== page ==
Miller is currently working on a paper using evidence to make the case that “it’s an extraordinary event, but it’s not as extraordinary as we think it is. There’s some evidence, although right now it’s not completely conclusive, that we are seeing greater frequency of large floods,” says Miller. “So you cannot assume something like this just won’t happen again.”
In its current state, “There’s not enough room for Main Street and the river—that’s why the river flows underneath,” explains Miller. “It’s a pipe dream that you can just make this problem go away.” In fact, dealing with the danger of water is a challenge that will only get worse as climate change leads to more strong storms and rising seas. “This is a microcosm of the much bigger problem that we face on a massive scale in this century,” Miller says.
As a local and a hydrologist, Baker sees both sides of the argument. “I appreciate the historic nature of the community, and I think something would be lost if they tore all those buildings down. At the same time, I can understand why any administrator would want to minimize the risk of loss of life, so that’s totally reasonable as well,” Baker says. “I don’t think there’s a real clear solution here, it’s just a value judgment that people have to decide what is most important in this situation.”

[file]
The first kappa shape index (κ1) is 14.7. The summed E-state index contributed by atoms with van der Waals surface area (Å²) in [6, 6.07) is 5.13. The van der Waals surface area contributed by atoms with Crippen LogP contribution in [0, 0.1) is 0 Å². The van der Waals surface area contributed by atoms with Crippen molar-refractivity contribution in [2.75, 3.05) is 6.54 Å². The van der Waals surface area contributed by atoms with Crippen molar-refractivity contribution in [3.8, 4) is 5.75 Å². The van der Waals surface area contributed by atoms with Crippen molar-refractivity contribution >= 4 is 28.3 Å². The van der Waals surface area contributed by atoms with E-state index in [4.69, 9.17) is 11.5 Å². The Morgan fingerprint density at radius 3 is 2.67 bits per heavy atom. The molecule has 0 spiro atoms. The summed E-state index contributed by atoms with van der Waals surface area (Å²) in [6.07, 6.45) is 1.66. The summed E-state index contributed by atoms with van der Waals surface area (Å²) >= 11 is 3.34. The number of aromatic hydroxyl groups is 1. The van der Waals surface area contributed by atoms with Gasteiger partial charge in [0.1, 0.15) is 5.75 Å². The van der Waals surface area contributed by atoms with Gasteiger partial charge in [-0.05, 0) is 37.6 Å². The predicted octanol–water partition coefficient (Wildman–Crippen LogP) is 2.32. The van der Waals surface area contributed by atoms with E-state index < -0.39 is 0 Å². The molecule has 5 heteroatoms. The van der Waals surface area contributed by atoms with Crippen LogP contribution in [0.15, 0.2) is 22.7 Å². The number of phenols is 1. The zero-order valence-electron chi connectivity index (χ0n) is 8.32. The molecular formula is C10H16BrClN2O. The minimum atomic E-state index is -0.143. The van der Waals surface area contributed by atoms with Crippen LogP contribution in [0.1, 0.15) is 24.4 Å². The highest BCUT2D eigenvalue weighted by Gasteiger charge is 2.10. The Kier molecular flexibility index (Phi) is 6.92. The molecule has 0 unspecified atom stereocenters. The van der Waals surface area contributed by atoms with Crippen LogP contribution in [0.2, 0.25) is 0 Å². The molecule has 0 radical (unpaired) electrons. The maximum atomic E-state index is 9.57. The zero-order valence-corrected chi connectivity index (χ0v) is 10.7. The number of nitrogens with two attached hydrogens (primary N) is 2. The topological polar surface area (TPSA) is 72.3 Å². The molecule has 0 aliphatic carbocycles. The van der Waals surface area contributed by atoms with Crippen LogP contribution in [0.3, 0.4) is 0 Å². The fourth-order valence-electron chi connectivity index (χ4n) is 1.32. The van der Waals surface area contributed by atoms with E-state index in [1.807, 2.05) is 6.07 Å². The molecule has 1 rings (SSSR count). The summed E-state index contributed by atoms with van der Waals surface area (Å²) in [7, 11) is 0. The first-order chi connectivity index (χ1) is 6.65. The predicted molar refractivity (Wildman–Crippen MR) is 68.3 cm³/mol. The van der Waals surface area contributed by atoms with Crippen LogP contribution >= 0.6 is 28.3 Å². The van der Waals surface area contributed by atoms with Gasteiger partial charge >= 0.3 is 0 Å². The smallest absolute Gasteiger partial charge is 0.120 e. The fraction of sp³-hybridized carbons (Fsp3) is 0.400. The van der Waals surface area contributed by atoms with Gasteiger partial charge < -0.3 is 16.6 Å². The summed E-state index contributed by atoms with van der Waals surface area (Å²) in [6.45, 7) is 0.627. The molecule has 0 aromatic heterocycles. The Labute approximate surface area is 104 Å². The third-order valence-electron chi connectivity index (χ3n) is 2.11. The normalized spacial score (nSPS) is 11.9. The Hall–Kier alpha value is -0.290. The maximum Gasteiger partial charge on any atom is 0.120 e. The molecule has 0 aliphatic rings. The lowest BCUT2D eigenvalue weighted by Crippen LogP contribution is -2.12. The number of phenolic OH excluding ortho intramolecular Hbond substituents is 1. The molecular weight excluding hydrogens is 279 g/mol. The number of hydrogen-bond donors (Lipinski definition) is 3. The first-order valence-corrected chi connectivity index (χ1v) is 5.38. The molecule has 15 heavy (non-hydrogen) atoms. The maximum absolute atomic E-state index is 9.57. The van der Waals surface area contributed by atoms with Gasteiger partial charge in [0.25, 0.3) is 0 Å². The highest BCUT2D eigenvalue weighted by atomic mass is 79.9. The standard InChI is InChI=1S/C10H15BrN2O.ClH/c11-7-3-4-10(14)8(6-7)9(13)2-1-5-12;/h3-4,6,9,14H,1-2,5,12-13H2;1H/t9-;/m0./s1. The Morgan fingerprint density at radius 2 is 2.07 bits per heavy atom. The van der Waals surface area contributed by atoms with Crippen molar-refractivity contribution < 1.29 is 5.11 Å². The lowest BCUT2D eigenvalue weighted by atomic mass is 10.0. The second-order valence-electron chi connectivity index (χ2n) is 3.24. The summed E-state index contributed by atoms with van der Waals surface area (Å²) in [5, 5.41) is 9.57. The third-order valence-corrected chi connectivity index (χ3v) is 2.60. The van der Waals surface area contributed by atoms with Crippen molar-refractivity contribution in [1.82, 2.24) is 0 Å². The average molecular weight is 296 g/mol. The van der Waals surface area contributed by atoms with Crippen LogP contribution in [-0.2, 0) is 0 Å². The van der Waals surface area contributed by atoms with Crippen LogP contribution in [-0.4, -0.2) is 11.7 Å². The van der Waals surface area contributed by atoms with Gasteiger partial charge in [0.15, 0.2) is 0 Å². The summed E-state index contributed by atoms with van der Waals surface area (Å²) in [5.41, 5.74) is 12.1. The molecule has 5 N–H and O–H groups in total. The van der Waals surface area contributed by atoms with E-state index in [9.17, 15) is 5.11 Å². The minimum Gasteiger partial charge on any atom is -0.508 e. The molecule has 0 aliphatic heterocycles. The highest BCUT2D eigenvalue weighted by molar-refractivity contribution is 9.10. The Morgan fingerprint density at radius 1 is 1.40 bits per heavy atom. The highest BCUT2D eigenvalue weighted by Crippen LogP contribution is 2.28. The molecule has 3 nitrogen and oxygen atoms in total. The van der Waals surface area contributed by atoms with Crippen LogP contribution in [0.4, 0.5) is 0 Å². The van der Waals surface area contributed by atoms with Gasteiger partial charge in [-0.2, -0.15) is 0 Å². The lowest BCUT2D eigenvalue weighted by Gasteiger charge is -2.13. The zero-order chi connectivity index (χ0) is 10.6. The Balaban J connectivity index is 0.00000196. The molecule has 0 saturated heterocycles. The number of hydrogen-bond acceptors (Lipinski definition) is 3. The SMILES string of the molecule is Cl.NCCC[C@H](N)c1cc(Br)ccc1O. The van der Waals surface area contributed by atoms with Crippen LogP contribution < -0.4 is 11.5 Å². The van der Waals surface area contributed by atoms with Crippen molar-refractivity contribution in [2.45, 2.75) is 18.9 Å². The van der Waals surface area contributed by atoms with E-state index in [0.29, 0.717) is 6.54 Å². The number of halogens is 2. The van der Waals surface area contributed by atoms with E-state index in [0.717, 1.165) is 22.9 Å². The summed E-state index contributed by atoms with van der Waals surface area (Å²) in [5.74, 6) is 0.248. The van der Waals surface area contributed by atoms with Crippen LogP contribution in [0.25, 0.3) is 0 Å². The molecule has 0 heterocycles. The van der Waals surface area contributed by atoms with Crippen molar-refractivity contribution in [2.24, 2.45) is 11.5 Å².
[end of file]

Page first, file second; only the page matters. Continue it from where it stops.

And so, the debate rages on. In the meantime, visitors continue to stroll, shop, and snack at the bright and cheery storefronts along Main Street, albeit in reduced numbers. Some establishments, however, remain shuttered, and storm damage is still visible through dirty windows. The contrast reinforces the fragility of this charming historic oasis, reminding tourists, scientists, and public administrators alike what happened here, and what could happen again.
How the community chooses to proceed is still uncertain, but one hopes the expertise of elected officials, scientists, and the public will all be brought to bear in a way that keeps people safe and allows Ellicott City—in whatever form it eventually takes—to thrive for years to come.
Header photo by Mark Baxter @SkySightVIP